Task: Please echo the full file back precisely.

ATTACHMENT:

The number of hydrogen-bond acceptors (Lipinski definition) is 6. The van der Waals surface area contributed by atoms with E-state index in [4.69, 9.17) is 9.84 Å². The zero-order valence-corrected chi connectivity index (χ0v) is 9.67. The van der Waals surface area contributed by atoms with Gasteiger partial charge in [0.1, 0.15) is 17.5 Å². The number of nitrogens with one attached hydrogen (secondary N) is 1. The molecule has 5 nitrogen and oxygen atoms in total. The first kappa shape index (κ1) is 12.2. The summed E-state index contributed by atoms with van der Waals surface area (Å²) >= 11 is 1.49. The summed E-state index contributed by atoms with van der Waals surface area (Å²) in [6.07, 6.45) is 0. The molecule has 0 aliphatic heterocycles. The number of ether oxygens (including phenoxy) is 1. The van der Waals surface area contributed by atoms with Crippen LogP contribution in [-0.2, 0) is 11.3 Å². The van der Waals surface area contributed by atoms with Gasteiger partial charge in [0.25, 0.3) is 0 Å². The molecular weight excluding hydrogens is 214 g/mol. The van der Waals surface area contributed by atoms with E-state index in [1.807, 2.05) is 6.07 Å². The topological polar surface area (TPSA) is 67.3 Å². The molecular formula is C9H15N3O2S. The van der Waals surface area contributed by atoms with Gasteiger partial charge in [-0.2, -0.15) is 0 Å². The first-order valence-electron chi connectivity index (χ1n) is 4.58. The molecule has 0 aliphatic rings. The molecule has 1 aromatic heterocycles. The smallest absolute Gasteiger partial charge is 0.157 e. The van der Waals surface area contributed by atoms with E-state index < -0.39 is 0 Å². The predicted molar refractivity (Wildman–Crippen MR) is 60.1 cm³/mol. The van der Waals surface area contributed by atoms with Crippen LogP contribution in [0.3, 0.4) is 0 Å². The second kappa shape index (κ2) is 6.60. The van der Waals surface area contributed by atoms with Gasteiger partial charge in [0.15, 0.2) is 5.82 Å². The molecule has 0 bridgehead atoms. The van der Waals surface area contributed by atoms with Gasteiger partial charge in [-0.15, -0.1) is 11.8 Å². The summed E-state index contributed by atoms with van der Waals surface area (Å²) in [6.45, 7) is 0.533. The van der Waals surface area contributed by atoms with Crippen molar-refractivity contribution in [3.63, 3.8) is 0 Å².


The number of hydrogen-bond acceptors (Lipinski definition) is 6. The van der Waals surface area contributed by atoms with E-state index in [4.69, 9.17) is 9.84 Å². The zero-order valence-corrected chi connectivity index (χ0v) is 9.67. The van der Waals surface area contributed by atoms with Gasteiger partial charge in [0.1, 0.15) is 17.5 Å². The number of nitrogens with one attached hydrogen (secondary N) is 1. The molecule has 5 nitrogen and oxygen atoms in total. The first kappa shape index (κ1) is 12.2. The summed E-state index contributed by atoms with van der Waals surface area (Å²) >= 11 is 1.49. The summed E-state index contributed by atoms with van der Waals surface area (Å²) in [6.07, 6.45) is 0. The molecule has 0 aliphatic heterocycles. The number of ether oxygens (including phenoxy) is 1. The van der Waals surface area contributed by atoms with Crippen LogP contribution in [-0.2, 0) is 11.3 Å². The van der Waals surface area contributed by atoms with Gasteiger partial charge in [0.25, 0.3) is 0 Å². The molecular weight excluding hydrogens is 214 g/mol. The van der Waals surface area contributed by atoms with E-state index in [1.807, 2.05) is 6.07 Å². The topological polar surface area (TPSA) is 67.3 Å². The molecular formula is C9H15N3O2S. The van der Waals surface area contributed by atoms with Gasteiger partial charge in [-0.2, -0.15) is 0 Å². The first-order valence-electron chi connectivity index (χ1n) is 4.58. The molecule has 0 aliphatic rings. The molecule has 1 aromatic heterocycles. The smallest absolute Gasteiger partial charge is 0.157 e. The van der Waals surface area contributed by atoms with E-state index < -0.39 is 0 Å². The predicted molar refractivity (Wildman–Crippen MR) is 60.1 cm³/mol. The van der Waals surface area contributed by atoms with Crippen LogP contribution in [0.3, 0.4) is 0 Å². The second kappa shape index (κ2) is 6.60. The van der Waals surface area contributed by atoms with Gasteiger partial charge in [0.15, 0.2) is 5.82 Å². The molecule has 0 bridgehead atoms. The van der Waals surface area contributed by atoms with Gasteiger partial charge in [-0.15, -0.1) is 11.8 Å². The summed E-state index contributed by atoms with van der Waals surface area (Å²) in [6.45, 7) is 0.533. The van der Waals surface area contributed by atoms with Crippen molar-refractivity contribution in [3.63, 3.8) is 0 Å².